Housing Prices, Inflation and Aesthetics

A cute little video from The School of Life does a basic yet incomplete job of explaining why housing prices are so high, does an excellent job of showing why government policies to assist home ownership have merely made prices higher (a lesson for other domains such as health care and education) and then veers into a bizarre theory on housing aesthetics being the cause of NIMBYism.

Have a look.

Why Housing Prices are so High

To be fair, the title of the video is "One Reason Homes Cost So Much" and, while there are many reasons, I respect the notion that one reason — perhaps the main reason — is supply and demand. I called the explanation "basic" because it overlooked the entire aspect of how we build housing — all at once to a finished state in a few select places as opposed to incrementally over time across a broad area — but it's a six minute video, not a two hour documentary. The video does make land value increases out to be the boogeyman, however, which is unfortunate since (a) it's not true and (b) it reinforces the suburban commuter mindset that all we need to build affordable homes is cheaper land.

Why Government Policies Make Prices Higher

I think the entire section on government policy being inflationary (see 1:49) is the highlight of this video. If we could cut that part out and just run it on its own, it would be a must-watch video. People who own property want the values to be high, not low. Local governments who extract this wealth to run their cities want values to be high, not low. There is really only a small subset of people who want housing prices to be low and those people rapidly shift into the other camp once they buy a house.

Here's your quote of the week, from the video: "If you ease credit without increasing supply, you just stoke house inflation."

Look at DOW 25,000 and the massive share buybacks cheap money and bad corporate governance has induced and you'll understand why many of us see a stock market bubble instead of a robust U.S. economy. Same thinking in our housing market.

What Does Aesthetics Have to do With it?

Finally, on the bizarre shift into a conversation on aesthetics.... That was a plot twist to the video I didn't see coming. The narrator explains, "We have society-wide fears of new housing and one large reason, above all others, is because almost all new housing developments are very, very ugly." What?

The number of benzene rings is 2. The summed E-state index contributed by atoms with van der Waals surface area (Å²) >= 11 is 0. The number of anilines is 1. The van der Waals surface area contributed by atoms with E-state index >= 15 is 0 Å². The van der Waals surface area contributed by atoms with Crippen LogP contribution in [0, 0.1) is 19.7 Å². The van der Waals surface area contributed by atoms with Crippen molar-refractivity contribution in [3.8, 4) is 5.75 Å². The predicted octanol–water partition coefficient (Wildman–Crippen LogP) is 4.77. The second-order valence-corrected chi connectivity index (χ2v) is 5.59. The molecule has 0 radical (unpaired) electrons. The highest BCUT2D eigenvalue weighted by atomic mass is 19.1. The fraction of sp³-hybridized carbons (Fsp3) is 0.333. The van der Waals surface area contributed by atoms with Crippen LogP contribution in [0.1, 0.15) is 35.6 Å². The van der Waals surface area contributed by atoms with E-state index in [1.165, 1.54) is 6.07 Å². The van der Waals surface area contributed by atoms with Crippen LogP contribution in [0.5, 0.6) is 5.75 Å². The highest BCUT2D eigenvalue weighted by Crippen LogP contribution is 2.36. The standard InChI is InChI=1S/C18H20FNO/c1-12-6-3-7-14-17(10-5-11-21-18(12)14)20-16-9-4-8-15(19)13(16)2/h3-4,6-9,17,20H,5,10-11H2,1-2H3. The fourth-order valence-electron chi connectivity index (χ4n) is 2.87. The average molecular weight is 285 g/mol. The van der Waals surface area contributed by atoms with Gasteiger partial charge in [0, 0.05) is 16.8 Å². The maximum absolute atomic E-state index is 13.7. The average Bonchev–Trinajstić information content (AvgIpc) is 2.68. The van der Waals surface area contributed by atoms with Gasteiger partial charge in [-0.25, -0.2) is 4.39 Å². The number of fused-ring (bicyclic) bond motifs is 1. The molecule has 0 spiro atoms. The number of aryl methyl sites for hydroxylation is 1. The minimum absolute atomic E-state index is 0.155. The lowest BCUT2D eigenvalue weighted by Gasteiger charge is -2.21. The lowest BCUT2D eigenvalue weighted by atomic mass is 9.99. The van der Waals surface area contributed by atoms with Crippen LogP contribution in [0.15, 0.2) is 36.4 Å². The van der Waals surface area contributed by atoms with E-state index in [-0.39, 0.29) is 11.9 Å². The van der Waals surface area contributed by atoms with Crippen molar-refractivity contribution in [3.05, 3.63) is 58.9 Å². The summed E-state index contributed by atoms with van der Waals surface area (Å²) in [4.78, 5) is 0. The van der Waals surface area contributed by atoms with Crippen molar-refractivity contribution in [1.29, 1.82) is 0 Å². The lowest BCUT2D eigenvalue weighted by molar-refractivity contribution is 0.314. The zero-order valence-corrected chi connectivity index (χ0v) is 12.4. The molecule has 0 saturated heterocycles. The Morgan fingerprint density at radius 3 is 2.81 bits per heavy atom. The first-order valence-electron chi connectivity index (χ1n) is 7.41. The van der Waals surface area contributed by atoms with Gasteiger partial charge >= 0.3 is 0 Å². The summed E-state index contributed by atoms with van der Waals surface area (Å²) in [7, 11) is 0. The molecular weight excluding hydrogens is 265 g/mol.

I started to realize that the video had to have been influenced by either an architect (professional myopia) or by someone (or a committee of someones) who live in an urban neighborhood and believe that everything not like their neighborhood is ugly. Or worse, that the people out there living in such an ugly landscape are doing so under some type of oppression — their expression of preference being a form of Stockholm Syndrome. Friends, get out of your bubble.

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Most people who live in suburbia think it is beautiful. They actually believe that your urban neighborhood is congested, dirty and ugly. Public policy proposals predicated on aesthetics are not only (rightfully) going nowhere, they run the risk of further exasperating the cultural divides between urban and rural areas. You're ugly. No, you're ugly. No, you're ugly! Good grief.

So aesthetics are not the core reason that residents fear new housing. A better explanation for this NIMBYism is found in a piece I wrote last year, "The Party Analogy." Historically, as towns grew, the more people that moved in, the better; those new residents would help build roads and schools, found businesses, and contribute to the tax base of the community. Like a good party, more guests made for a more enjoyable experience. As I wrote,

The new residents not only improved the capacity of the community to do helpful things, the pattern of development meant that growth renewed and refreshed every neighborhood. Each development stage was a new plateau of success, and it was difficult to fall back from it. The city was adaptable, resilient and financially productive and only became more so with each new resident. Open the doors wide and let everyone in.

Today, in a more suburbanized world, we have an entirely different situation — one where more guests make the party worse:

The contrast with the suburban experiment is overwhelming. First, the obvious: there is generally no discernible benefit to additional residents in a community of the Suburban Experiment. All modern neighborhoods are built with sewer and water systems. All have police protection and fire departments. Nearly all have libraries, parks and other modern amenities. I’m not suggesting these things are bad or that we are unworthy of them, but like trust fund babies, we didn’t have to work for any of it. It all was just given to us.

If we want to overcome NIMBYism, we need to turn our bad party back into a good party, one where the benefits of incremental growth accrue to the people currently resisting the evolution of our neighborhoods. Use growth to make people's lives better and they are going to be less resistant to it. Continue to make growth a win/lose scenario for local residents and NIMBYs will flourish.

The Strong Towns approach is about making incremental investments to improve the financial health of our neighborhoods while making life better for the people already living there.